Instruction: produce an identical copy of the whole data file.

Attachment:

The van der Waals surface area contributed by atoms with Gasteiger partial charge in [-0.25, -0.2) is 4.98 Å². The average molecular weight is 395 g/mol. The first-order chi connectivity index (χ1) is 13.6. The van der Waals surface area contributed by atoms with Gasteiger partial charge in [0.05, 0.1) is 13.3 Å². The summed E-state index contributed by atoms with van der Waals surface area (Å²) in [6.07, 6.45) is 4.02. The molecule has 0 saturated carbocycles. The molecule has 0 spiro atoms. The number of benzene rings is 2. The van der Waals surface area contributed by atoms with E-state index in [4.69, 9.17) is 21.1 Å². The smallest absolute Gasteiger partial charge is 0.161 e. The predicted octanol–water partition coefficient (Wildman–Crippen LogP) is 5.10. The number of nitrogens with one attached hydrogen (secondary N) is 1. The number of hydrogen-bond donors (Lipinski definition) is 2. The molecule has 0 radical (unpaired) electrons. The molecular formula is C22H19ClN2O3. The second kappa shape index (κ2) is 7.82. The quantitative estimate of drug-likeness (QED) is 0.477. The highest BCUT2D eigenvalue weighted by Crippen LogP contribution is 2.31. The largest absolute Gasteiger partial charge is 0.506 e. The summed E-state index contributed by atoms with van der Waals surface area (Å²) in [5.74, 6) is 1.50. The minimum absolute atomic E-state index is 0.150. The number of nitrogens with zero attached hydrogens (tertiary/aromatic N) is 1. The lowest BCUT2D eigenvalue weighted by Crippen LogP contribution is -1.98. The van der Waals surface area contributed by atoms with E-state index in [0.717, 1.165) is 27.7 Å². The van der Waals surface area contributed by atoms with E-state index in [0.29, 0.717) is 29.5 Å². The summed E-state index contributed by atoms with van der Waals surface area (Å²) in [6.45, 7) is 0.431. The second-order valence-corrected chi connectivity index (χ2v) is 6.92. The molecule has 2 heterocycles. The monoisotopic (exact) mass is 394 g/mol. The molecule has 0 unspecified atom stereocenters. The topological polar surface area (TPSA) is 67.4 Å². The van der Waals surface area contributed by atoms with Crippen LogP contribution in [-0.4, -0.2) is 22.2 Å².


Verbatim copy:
The van der Waals surface area contributed by atoms with Gasteiger partial charge in [-0.25, -0.2) is 4.98 Å². The average molecular weight is 395 g/mol. The first-order chi connectivity index (χ1) is 13.6. The van der Waals surface area contributed by atoms with Gasteiger partial charge in [0.05, 0.1) is 13.3 Å². The summed E-state index contributed by atoms with van der Waals surface area (Å²) in [6.07, 6.45) is 4.02. The molecule has 0 saturated carbocycles. The molecule has 0 spiro atoms. The number of benzene rings is 2. The van der Waals surface area contributed by atoms with E-state index in [4.69, 9.17) is 21.1 Å². The smallest absolute Gasteiger partial charge is 0.161 e. The predicted octanol–water partition coefficient (Wildman–Crippen LogP) is 5.10. The number of nitrogens with one attached hydrogen (secondary N) is 1. The number of hydrogen-bond donors (Lipinski definition) is 2. The molecule has 0 radical (unpaired) electrons. The molecular formula is C22H19ClN2O3. The second kappa shape index (κ2) is 7.82. The quantitative estimate of drug-likeness (QED) is 0.477. The highest BCUT2D eigenvalue weighted by Crippen LogP contribution is 2.31. The largest absolute Gasteiger partial charge is 0.506 e. The summed E-state index contributed by atoms with van der Waals surface area (Å²) in [5.74, 6) is 1.50. The minimum absolute atomic E-state index is 0.150. The number of nitrogens with zero attached hydrogens (tertiary/aromatic N) is 1. The lowest BCUT2D eigenvalue weighted by Crippen LogP contribution is -1.98. The van der Waals surface area contributed by atoms with E-state index in [0.717, 1.165) is 27.7 Å². The van der Waals surface area contributed by atoms with E-state index in [0.29, 0.717) is 29.5 Å². The summed E-state index contributed by atoms with van der Waals surface area (Å²) in [6.45, 7) is 0.431. The second-order valence-corrected chi connectivity index (χ2v) is 6.92. The molecule has 2 heterocycles. The monoisotopic (exact) mass is 394 g/mol. The molecule has 0 unspecified atom stereocenters. The topological polar surface area (TPSA) is 67.4 Å². The van der Waals surface area contributed by atoms with Crippen LogP contribution in [-0.4, -0.2) is 22.2 Å².